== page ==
Treasury DG Dondo Mogajane
Photo by: Creamer Media
While National Treasury cannot yet comment on Moody's rating decision, expected this week, Director General Dondo Mogajane says that for now, Treasury is still acting within its means in addressing the impact of the Covid-19 outbreak.
Mogajane was on Tuesday speaking at a briefing in Pretoria, along with economic cluster ministers. They provided details on the action plans of their respective departments, in response to the Covid-19 crisis.
On Monday, President Cyril Ramaphosa announced that a 21-day lockdown would be enforced from Thursday at midnight, to arrest the spread of infections, which now totals 554.
The president also announced the establishment of a Solidarity Fund to support the most vulnerable South Africans. The State has provided R150-million in seed capital, of which R100-million comes from National Treasury and R50-million from the National Lottery. South Africans are also invited to make contributions to the fund.
Tax subsidies will be introduced and financial support to small businesses is being provided by various departments.
Responding to a question on how the response to coronavirus outbreak might affect the National Budget, tabled in February, Mogajane said it might not be necessary to retable the Budget. "We will explore amending the appropriations bill. But in the meantime we will allow virements where possible. This can be considered for initial response to coronavirus," he said.
'We have to use what is possible'
Virements allow for the shifting of unspent funds appropriated for one programme to another programme within the same department, according to Treasury.
"For now National Treasury is working within its means, and depending on impact of virus different options will be considered," Mogajane said. Government is working to limit the fiscal deficit by considering reprioritisation of spending and the postponement of certain initiatives.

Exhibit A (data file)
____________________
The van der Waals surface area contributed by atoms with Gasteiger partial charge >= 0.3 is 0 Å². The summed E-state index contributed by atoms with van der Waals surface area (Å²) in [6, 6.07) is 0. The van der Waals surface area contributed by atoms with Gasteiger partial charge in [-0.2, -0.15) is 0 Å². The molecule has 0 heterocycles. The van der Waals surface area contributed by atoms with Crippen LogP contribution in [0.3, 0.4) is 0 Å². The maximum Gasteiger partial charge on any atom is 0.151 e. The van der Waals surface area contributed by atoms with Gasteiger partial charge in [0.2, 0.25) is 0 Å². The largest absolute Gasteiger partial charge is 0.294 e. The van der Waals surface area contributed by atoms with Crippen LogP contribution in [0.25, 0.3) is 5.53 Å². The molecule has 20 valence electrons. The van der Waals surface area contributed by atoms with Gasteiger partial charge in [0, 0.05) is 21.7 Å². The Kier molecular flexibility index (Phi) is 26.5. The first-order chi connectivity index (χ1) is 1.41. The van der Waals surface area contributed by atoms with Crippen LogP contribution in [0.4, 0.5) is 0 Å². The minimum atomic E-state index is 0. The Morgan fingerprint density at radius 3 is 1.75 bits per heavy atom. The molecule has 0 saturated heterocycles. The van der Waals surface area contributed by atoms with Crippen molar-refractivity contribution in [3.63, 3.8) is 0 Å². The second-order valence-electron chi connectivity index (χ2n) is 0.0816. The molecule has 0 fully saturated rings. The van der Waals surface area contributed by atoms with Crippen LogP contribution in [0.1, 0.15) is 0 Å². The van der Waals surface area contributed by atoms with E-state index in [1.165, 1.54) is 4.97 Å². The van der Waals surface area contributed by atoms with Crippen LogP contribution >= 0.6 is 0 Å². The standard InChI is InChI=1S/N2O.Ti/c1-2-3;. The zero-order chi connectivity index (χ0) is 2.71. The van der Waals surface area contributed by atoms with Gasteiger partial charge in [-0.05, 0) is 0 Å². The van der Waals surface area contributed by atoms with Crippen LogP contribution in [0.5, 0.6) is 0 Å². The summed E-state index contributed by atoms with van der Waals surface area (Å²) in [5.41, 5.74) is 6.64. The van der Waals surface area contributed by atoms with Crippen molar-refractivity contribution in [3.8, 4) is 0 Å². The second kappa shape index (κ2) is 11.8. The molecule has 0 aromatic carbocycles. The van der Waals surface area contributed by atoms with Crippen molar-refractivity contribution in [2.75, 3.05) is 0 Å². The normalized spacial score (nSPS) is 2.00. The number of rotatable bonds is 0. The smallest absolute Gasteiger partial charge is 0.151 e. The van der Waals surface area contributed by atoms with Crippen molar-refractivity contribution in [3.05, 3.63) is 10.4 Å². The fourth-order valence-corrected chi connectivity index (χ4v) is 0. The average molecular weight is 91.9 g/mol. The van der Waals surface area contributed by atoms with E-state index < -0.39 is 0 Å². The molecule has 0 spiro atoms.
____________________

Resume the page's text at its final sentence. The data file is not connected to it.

Mogajane stressed that additional action is needed to lift economic growth in the medium to long term. South Africa entered into a recession as the economy contracted for two consecutive quarters in the latter part of 2019. Mogajane said fiscal policy alone can't address the increasing pressures South Africa is facing and Treasury is working on proposals on how to deal with funding pressures created by the pandemic.
Mogajane said that Treasury is assessing the macro-economic impact of the outbreak and related factors, such as the volatile oil price and load shedding which would inform the fiscal framework. The medium-term budget policy statement could also provide an opportunity to retable the budget and fiscal framework. "Currently we have to use what is possible in terms of reprioritisation processes to address the challenges," he said.
Last week Treasury issued an instruction note to municipalities and their entities to speed up the procurement of goods that would help prevent and contain the spread of the coronavirus, Fin24 reported.